Club to Pub Swim

The first 400m of the swim was upstream working against the current, before turning at the buoys and gliding with the flow of the river for the last 1100m. There was a noticeable difference in the two sections of the swim- it was definitely more challenging swimming upstream! Even while waiting in the water for our wave to start, I struggled to stay in position as the current was pushing me backwards.

I found plenty of space around me in the water as we had the whole width of the river. Although around the turning point, it did become a little crowded with swimmers. I came in too close and head-butted the buoy!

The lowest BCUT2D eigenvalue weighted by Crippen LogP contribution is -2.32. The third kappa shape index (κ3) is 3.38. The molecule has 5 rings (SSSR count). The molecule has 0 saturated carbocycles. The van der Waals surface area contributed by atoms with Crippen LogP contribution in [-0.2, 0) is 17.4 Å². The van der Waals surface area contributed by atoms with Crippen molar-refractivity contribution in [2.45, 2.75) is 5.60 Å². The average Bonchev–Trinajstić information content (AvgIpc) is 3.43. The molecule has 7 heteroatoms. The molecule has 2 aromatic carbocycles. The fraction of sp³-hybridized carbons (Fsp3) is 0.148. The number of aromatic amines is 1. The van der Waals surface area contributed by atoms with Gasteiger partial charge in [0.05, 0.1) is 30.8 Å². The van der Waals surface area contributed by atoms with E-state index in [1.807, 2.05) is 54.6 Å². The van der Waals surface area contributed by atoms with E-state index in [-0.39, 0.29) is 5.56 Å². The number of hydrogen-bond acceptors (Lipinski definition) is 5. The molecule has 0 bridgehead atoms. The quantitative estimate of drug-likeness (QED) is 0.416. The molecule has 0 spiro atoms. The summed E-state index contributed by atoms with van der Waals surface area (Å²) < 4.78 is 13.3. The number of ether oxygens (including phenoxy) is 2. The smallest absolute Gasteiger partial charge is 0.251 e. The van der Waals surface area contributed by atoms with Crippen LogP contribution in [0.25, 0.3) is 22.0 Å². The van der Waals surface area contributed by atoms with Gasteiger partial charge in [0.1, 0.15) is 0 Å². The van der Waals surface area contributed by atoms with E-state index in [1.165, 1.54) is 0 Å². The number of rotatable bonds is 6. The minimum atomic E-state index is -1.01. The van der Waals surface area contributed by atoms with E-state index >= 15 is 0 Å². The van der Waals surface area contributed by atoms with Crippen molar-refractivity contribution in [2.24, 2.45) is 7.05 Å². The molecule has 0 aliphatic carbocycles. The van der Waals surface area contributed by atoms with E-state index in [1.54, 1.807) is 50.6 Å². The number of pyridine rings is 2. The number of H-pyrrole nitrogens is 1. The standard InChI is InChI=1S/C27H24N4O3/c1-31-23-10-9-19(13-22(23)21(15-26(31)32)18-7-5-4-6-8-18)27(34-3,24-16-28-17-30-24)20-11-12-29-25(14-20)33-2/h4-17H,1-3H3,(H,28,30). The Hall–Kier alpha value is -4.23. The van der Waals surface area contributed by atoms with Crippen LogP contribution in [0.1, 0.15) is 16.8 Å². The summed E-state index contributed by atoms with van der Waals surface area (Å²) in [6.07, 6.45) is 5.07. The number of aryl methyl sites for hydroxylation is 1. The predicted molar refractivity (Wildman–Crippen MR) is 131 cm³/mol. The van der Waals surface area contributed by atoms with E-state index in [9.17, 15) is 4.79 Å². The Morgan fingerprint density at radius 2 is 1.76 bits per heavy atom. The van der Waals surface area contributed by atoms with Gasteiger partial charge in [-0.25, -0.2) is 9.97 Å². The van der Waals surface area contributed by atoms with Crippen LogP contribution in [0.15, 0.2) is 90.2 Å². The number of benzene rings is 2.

The riversides were lined with spectators enjoying the evening sun. I could hear cheers of support as I turned my head to breathe. We were told to keep close to the riverbank, but I was conscious of not swimming too close to any boats or getting caught in the weeds.

As we swam under the finish line, we were told to reach up and tap our timing chip against it to record an accurate time. I floated towards the steps and climbed out of the river to receive my beer and medal. I was pleased to come in just under 30 minutes with a chip time of 29:48.

Club to Pub Swim

It was possible to take a ferry back to the rowing club to use the showers and changing rooms, but I decided to spend the rest of the evening at the pub watching the rest of the swimmers come in. Overall, a fantastic event which I thoroughly enjoyed.

Club to Pub Swim

Club to Pub Swim

Club to Pub Swim

Have you ever ended a race at the pub? What’s the best medal you’ve received?

Swimathon 2016